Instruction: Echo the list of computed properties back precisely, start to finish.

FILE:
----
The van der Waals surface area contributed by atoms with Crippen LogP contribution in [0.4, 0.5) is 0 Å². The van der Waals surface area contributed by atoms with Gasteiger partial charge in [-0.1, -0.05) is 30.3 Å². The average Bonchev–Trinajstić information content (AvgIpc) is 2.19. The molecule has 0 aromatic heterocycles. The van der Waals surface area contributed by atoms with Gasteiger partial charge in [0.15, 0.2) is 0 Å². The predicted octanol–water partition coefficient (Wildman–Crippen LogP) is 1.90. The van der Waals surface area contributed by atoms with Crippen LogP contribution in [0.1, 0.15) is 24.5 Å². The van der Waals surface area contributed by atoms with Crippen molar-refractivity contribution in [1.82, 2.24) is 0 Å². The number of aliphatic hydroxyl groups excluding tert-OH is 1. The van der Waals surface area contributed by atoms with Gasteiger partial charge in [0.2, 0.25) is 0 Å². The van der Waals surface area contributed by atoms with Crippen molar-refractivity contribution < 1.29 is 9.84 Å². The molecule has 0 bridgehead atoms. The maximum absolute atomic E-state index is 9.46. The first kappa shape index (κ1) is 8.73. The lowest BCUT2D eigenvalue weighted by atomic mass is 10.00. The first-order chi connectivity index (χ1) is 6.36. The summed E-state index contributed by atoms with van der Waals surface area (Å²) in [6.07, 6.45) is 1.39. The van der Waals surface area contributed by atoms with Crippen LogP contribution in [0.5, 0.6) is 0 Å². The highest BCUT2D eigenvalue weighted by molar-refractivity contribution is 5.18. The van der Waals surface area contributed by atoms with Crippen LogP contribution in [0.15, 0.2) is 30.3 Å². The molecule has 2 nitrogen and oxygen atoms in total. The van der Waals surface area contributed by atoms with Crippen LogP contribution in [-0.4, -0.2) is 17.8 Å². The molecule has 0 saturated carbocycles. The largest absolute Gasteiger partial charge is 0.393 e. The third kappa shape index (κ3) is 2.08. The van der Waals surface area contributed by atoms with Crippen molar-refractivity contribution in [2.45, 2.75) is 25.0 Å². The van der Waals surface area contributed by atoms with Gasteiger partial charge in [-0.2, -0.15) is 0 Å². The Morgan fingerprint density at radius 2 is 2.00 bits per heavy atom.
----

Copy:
The van der Waals surface area contributed by atoms with Crippen LogP contribution in [0.4, 0.5) is 0 Å². The van der Waals surface area contributed by atoms with Gasteiger partial charge in [-0.1, -0.05) is 30.3 Å². The average Bonchev–Trinajstić information content (AvgIpc) is 2.19. The molecule has 0 aromatic heterocycles. The van der Waals surface area contributed by atoms with Gasteiger partial charge in [0.15, 0.2) is 0 Å². The predicted octanol–water partition coefficient (Wildman–Crippen LogP) is 1.90. The van der Waals surface area contributed by atoms with Crippen LogP contribution in [0.1, 0.15) is 24.5 Å². The van der Waals surface area contributed by atoms with Crippen molar-refractivity contribution in [1.82, 2.24) is 0 Å². The number of aliphatic hydroxyl groups excluding tert-OH is 1. The van der Waals surface area contributed by atoms with Gasteiger partial charge in [0.2, 0.25) is 0 Å². The van der Waals surface area contributed by atoms with Crippen molar-refractivity contribution < 1.29 is 9.84 Å². The molecule has 0 bridgehead atoms. The maximum absolute atomic E-state index is 9.46. The first kappa shape index (κ1) is 8.73. The lowest BCUT2D eigenvalue weighted by atomic mass is 10.00. The first-order chi connectivity index (χ1) is 6.36. The summed E-state index contributed by atoms with van der Waals surface area (Å²) in [6.07, 6.45) is 1.39. The van der Waals surface area contributed by atoms with Crippen LogP contribution in [0.5, 0.6) is 0 Å². The highest BCUT2D eigenvalue weighted by molar-refractivity contribution is 5.18. The van der Waals surface area contributed by atoms with Crippen LogP contribution in [0.15, 0.2) is 30.3 Å². The molecule has 2 nitrogen and oxygen atoms in total. The van der Waals surface area contributed by atoms with Crippen LogP contribution in [-0.4, -0.2) is 17.8 Å². The molecule has 0 saturated carbocycles. The largest absolute Gasteiger partial charge is 0.393 e. The third kappa shape index (κ3) is 2.08. The van der Waals surface area contributed by atoms with Crippen molar-refractivity contribution in [2.45, 2.75) is 25.0 Å². The van der Waals surface area contributed by atoms with Gasteiger partial charge in [-0.2, -0.15) is 0 Å². The Morgan fingerprint density at radius 2 is 2.00 bits per heavy atom.